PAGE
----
LONDON Symbian has released the platform micro kernel, and supporting development kit, under the Eclipse Public License, proving, the pioneer in mobile operating systems says, that the Symbian Foundation is shifting to an open source model faster than anticipated.
The launch of the EKA2 kernel is said to be nine months ahead of schedule, which "reflects the positive momentum behind Symbian's ambitious platform migration plan, which began with the release of security code under EPL."
The kernel is at the heart of the Symbian platform, managing all system resources and frameworks necessary to run the system.
Symbian stresses the Foundation is providing the complete development kit free of charge.
16 out of a total 134 platform packages have now been released into open source since the code was first made available on the Symbian Foundation servers in April 2009, the company adds.
"The release of the microkernel demonstrates three vital, guiding principles of the foundation: first, the commitment of many community members to the development of the platform - in this case, Accenture, ARM, Nokia and Texas Instruments Incorporated (TI) all made contributions; second, progress in fulfilling our commitment to a complete open source release of Symbian; and third, a tangible example of providing the most advanced mobile platform in the world," said Lee Williams, Executive Director, Symbian Foundation.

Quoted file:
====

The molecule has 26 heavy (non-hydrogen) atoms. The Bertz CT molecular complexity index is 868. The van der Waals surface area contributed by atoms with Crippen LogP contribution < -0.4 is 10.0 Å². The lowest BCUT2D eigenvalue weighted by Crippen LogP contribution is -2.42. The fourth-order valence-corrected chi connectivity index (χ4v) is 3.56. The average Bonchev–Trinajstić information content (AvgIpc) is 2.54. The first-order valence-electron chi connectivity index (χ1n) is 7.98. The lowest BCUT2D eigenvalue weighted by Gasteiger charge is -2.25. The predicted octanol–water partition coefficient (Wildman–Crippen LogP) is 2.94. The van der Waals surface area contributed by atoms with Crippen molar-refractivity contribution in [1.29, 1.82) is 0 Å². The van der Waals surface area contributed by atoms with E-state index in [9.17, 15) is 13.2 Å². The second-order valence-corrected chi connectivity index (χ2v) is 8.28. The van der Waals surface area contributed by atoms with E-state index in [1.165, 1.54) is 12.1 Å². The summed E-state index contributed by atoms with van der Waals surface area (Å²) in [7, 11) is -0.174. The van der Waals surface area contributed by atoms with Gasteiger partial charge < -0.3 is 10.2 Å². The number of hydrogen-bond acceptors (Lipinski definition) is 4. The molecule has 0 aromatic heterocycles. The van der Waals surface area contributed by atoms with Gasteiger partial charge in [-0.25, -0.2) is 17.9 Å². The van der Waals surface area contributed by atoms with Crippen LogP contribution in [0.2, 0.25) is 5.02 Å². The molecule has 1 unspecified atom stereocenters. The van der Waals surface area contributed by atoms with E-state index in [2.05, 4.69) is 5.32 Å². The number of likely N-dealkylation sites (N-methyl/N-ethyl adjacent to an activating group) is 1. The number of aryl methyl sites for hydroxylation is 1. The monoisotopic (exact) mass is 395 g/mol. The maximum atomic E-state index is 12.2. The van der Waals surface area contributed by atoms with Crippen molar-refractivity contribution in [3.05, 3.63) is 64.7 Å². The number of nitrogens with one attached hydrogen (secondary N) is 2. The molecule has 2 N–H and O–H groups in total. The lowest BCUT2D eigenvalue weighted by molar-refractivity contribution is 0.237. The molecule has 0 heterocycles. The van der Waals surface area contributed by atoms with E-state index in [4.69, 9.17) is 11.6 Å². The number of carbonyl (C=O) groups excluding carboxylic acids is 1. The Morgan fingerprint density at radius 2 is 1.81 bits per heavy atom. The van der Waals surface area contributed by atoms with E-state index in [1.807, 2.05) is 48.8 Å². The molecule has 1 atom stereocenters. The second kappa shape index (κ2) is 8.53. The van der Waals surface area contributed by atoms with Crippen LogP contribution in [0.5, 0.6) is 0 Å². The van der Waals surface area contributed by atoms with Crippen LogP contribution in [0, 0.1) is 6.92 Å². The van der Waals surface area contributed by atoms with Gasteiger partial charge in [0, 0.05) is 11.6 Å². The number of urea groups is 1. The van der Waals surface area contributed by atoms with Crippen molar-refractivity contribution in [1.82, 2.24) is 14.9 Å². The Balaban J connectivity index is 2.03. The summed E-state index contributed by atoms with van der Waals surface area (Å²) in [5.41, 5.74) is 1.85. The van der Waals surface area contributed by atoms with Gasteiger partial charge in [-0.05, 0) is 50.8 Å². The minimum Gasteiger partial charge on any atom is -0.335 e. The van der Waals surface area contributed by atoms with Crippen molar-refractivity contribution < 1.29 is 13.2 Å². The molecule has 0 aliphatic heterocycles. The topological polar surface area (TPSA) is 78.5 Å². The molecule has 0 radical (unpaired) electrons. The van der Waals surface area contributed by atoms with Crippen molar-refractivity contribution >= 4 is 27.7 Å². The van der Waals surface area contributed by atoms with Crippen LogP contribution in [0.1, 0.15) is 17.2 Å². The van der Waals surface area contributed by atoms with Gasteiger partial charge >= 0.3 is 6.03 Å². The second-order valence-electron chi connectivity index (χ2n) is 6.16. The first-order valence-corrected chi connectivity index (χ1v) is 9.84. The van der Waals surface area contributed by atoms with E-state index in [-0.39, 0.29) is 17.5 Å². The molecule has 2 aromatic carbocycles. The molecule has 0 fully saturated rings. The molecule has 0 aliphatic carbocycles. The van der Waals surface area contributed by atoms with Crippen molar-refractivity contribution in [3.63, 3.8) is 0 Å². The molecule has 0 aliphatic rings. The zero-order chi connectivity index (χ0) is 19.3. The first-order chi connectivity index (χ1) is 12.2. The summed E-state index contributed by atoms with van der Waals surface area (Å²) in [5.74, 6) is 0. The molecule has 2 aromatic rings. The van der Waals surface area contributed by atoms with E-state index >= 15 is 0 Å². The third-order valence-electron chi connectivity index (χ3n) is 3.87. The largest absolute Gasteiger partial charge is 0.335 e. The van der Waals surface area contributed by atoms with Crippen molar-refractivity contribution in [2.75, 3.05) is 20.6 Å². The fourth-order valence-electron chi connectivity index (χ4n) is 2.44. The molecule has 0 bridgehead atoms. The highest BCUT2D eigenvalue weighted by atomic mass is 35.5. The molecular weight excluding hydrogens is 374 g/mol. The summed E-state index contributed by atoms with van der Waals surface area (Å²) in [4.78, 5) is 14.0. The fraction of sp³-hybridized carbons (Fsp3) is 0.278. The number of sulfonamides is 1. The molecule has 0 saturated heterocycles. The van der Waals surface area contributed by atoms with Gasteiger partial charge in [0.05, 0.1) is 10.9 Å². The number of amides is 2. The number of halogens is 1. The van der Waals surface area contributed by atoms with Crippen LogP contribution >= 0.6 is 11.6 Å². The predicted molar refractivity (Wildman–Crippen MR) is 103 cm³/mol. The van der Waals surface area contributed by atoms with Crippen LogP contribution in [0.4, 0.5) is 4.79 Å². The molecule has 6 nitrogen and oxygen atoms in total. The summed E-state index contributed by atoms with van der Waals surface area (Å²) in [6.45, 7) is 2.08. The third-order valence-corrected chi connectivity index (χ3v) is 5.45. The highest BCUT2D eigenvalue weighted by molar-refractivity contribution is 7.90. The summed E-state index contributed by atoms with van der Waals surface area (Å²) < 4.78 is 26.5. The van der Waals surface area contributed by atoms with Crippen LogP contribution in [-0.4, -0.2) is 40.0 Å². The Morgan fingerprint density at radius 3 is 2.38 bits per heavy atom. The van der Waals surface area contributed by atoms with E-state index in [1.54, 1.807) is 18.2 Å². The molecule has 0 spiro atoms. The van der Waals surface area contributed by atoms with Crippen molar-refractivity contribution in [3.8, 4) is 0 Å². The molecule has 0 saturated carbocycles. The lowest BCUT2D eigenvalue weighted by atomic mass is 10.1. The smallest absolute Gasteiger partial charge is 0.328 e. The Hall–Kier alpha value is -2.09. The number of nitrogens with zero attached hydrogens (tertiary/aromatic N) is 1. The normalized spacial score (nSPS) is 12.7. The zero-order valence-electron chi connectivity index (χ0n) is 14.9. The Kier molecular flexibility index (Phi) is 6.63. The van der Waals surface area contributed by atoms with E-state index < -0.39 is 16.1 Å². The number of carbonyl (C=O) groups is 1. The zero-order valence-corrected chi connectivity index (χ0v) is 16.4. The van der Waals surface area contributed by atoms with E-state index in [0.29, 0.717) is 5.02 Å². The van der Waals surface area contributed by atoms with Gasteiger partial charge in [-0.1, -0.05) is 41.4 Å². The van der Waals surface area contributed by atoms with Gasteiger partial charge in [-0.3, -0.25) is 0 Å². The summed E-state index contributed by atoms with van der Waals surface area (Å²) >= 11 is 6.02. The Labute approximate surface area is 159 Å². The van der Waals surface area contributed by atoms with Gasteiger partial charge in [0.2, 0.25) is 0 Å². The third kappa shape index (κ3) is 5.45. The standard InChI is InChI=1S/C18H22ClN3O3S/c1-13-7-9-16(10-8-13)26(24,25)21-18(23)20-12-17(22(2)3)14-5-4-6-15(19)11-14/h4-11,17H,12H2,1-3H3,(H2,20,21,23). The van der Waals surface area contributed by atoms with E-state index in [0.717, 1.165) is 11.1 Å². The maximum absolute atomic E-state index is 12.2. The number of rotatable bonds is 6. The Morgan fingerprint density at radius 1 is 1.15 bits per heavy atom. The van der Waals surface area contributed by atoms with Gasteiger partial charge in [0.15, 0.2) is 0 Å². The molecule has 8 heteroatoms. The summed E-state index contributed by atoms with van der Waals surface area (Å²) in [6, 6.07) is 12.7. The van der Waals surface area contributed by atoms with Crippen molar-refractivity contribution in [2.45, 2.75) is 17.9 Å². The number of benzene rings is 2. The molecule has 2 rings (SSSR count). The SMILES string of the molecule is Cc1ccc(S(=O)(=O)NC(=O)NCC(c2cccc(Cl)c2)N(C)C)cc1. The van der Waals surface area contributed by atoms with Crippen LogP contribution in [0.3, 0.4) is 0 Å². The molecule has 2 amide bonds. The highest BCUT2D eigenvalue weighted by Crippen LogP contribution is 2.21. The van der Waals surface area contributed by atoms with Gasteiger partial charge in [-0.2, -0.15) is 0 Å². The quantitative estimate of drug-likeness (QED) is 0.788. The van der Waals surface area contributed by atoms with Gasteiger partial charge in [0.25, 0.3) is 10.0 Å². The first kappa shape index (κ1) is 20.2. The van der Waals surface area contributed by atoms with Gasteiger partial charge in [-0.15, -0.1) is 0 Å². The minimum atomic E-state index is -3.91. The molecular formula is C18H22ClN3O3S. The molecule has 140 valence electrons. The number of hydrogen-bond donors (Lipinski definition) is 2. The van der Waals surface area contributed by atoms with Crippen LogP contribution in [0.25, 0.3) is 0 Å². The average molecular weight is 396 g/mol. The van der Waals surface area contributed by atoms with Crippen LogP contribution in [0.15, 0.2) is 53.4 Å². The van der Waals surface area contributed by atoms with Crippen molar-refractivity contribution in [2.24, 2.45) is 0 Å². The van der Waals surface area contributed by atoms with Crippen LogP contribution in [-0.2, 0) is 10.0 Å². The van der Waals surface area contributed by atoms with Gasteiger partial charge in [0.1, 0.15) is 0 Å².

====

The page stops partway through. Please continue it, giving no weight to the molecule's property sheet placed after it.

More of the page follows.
To enable the community to fully utilize the open source kernel, Symbian is providing a complete development kit, free of charge, including ARM's high performance RVCT compiler toolchain.
The development kit comprises ARM's high performance RVCT compiler toolchain; the open source kernel and other complementary packages; open source simulation environment based on QEMU and support package for the low cost Beagle Board; supporting binaries and hardware execution environment
Separately, Symbian Foundation catalyst and futurist David Wood has announced he is leaving the initiative after more than two decades of involvement with the Symbian operating system in its different incarnations.
Wood posted on his blog that : "In many ways, my time in the Symbian Foundation has been a natural extension of a 20 year career with what we now call Symbian platform software (and its 16-bit predecessor): 10 years with PDA manufacturer Psion followed by 10 years on the Leadership Team of Symbian Ltd., prior to the launch of the Symbian Foundation.
"In summary, I've spent 21 hectic years envisioning, architecting, implementing, supporting, and avidly using smart mobile devices."
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